The transporters for glutamine and essential amino acids, ASCT2 (solute carrier family 1 member 5, SLC1A5) and LAT1 (solute carrier family 7 member 5, SLC7A5), respectively, are overexpressed in aggressive cancers and have been identified as cancer-promoting targets. Moreover, previous work has suggested that glutamine influx via ASCT2 triggers essential amino acids entry via the LAT1 exchanger, thus activating mechanistic target of rapamycin complex 1 (mTORC1) and stimulating growth. Here, to further investigate whether these two transporters are functionally coupled, we compared the respective knockout (KO) of either LAT1 or ASCT2 in colon (LS174T) and lung (A549) adenocarcinoma cell lines. Although ASCT2KO significantly reduced glutamine import (>60% reduction), no impact on leucine uptake was observed in both cell lines. Although an in vitro growth-reduction phenotype was observed in A549-ASCT2KO cells only, we found that genetic disruption of ASCT2 strongly decreased tumor growth in both cell lines. However, in sharp contrast to LAT1KO cells, ASCT2KO cells displayed no amino acid (AA) stress response (GCN2/EIF2a/ATF4) or altered mTORC1 activity (S6K1/S6). We therefore conclude that ASCT2KO reduces tumor growth by limiting AA import, but that this effect is independent of LAT1 activity. These data were further supported by in vitro cell proliferation experiments performed in the absence of glutamine. Together these results confirm and extend ASCT2's pro-tumoral role and indicate that the proposed functional coupling model of ASCT2 and LAT1 is not universal across different cancer types.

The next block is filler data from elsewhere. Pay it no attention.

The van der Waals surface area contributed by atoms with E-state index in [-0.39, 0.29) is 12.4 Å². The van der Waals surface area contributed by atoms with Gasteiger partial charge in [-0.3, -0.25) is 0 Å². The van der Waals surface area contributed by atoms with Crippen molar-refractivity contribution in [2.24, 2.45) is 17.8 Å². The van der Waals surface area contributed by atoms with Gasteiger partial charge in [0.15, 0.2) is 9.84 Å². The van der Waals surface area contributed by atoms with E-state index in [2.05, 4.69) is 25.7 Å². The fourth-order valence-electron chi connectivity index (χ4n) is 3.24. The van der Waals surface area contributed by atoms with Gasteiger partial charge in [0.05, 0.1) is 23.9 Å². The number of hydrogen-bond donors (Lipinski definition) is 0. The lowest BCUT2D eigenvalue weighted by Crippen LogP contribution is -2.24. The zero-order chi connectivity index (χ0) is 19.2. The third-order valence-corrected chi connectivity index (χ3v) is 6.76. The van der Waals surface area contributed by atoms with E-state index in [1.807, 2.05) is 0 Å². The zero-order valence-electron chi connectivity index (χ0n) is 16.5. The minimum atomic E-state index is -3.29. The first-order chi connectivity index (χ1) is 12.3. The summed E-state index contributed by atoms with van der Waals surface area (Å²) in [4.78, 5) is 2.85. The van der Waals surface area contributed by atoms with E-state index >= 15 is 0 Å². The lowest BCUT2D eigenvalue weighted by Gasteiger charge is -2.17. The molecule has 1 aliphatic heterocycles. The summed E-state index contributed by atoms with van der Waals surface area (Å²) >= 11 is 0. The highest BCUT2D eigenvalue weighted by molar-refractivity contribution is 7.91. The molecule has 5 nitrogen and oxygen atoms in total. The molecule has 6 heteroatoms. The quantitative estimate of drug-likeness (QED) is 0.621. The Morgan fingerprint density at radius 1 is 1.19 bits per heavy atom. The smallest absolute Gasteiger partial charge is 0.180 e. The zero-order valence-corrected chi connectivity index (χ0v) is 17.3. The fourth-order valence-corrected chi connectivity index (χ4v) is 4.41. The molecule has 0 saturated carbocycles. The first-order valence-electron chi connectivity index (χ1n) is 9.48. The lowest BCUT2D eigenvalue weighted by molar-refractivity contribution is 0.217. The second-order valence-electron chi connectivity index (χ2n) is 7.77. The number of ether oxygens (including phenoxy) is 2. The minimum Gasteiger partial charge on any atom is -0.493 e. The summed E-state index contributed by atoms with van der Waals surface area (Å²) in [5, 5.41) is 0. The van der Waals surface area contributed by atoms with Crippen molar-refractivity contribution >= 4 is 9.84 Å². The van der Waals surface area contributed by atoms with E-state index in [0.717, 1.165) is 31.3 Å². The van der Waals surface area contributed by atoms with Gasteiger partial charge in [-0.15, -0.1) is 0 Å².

Keywords: ASCT2; LAT1; amino acid; amino acid transport; cancer; cell metabolism; mammalian target of rapamycin (mTOR).
© 2018 by The American Society for Biochemistry and Molecular Biology, Inc.